For example, a person or entity involved in the following activities may be required to register as a broker-dealer:

  • Conducting or assisting with sale of securities;
  • Receipt of transaction-based compensation;
  • Soliciting purchasers;
  • Participating in discussions and negotiations between the company and prospective investors;
  • Effecting securities transactions for the account of others for a fee;
  • Providing support services to registered broker-dealers.

These are just a few examples of instances when a person or entity may subject itself to mandatory broker-dealer regulations. Importantly, utilizing an unregistered broker-dealer in a token sale may subject the transaction to being rescinded and may force the STO/ICO sponsor to return all of the collected funds to purchasers, as discussed further.

Regulation of Broker-Dealers and STO/ICO Marketing

For STO/ICO sponsors, broker-dealer issues most often arise in the context of their marketing campaigns. When launching a token generation event, many blockchain businesses rely in part on bounty campaigns or agreements with marketing companies to market the token sale. In a bounty campaign, the business offers compensation to any individuals who complete certain specified tasks related to marketing, debugging or otherwise helping with the token sale.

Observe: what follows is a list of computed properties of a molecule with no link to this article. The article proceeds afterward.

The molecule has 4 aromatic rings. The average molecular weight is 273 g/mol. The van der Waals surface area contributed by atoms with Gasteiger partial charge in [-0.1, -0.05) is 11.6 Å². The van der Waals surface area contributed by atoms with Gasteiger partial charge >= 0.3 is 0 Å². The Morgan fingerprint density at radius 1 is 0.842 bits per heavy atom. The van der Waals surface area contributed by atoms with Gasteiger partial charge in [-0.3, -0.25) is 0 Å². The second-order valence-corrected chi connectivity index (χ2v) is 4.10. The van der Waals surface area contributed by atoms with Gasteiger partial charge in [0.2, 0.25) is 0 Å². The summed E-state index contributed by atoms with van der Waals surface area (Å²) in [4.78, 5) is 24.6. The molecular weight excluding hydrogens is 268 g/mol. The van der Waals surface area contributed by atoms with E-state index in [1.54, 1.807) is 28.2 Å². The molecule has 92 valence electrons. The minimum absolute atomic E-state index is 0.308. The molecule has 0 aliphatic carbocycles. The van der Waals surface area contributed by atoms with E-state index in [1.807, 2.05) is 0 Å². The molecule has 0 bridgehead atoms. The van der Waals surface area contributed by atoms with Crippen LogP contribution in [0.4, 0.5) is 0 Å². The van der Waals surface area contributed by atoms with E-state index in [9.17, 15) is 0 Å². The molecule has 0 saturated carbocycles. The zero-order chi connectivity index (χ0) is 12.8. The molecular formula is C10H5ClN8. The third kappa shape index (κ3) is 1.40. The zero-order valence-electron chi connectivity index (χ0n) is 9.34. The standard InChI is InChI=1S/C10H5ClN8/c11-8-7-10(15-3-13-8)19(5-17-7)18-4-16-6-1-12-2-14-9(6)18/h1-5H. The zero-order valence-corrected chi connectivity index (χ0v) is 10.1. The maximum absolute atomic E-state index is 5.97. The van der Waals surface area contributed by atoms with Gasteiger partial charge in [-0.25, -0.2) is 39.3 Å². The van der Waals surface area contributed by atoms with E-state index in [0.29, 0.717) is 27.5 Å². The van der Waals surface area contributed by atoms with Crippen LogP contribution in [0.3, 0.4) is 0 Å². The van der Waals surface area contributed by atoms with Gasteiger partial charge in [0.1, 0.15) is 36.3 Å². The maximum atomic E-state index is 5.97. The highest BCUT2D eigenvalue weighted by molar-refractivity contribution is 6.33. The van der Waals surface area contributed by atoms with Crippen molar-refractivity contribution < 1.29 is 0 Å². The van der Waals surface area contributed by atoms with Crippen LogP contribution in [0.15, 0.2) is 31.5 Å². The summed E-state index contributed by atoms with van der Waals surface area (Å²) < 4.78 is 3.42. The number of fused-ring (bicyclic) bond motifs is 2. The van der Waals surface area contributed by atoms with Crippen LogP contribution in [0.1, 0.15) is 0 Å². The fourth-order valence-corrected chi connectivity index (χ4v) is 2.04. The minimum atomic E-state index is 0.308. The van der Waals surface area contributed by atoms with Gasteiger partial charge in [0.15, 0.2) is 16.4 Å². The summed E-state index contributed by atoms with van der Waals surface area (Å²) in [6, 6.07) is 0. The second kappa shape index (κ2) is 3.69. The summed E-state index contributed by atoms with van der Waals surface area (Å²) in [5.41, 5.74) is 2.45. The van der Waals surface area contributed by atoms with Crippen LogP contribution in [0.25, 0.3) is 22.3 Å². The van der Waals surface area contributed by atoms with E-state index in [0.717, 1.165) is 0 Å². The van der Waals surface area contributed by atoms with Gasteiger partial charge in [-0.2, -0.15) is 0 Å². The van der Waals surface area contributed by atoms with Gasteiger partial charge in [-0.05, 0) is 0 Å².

However, if a virtual token is a security, then any person who receives compensation for marketing such security may qualify as a broker under the Exchange Act.

Determining who is a broker under SEC regulations requires to assess the unique facts and circumstances of a given relationship. The courts consider a number of factors in making that determination, including whether a person participates in soliciting a securities transaction, and whether his or her compensation is related to the outcome of such a transaction.

Providing Legal Guidance for Our Clients’ STO/ICO Marketing Needs

The risk posed to a token sale by the inadvertent use of unregistered brokers can make the difference between a successful launch and failure. Our attorneys apply their expertise in the areas of securities laws and regulations to develop marketing strategies that are sensitive to the application of such laws and regulations to token-generation events.


  • Reviewing existing relationships with third parties engaged or to be engaged in marketing a token sale to ensure compliance with US laws governing the use of brokers;
  • Carefully structuring bounty campaigns and other marketing efforts involving third parties to reduce or eliminate the risks associated with broker regulations;
  • Drafting, reviewing, or modifying agreements with marketing companies to ensure compliance with US law.

As broker-dealer issues arise in various aspects of digital token sales and digital platforms, and are subject to heightened scrutiny by SEC, you should consult with attorneys well in advance of launching STO/ICO.

For a consultation about STO/ICO marketing regulations -

please contact Dilendorf & Khurdayan by sending an email or calling us at 212.457.9797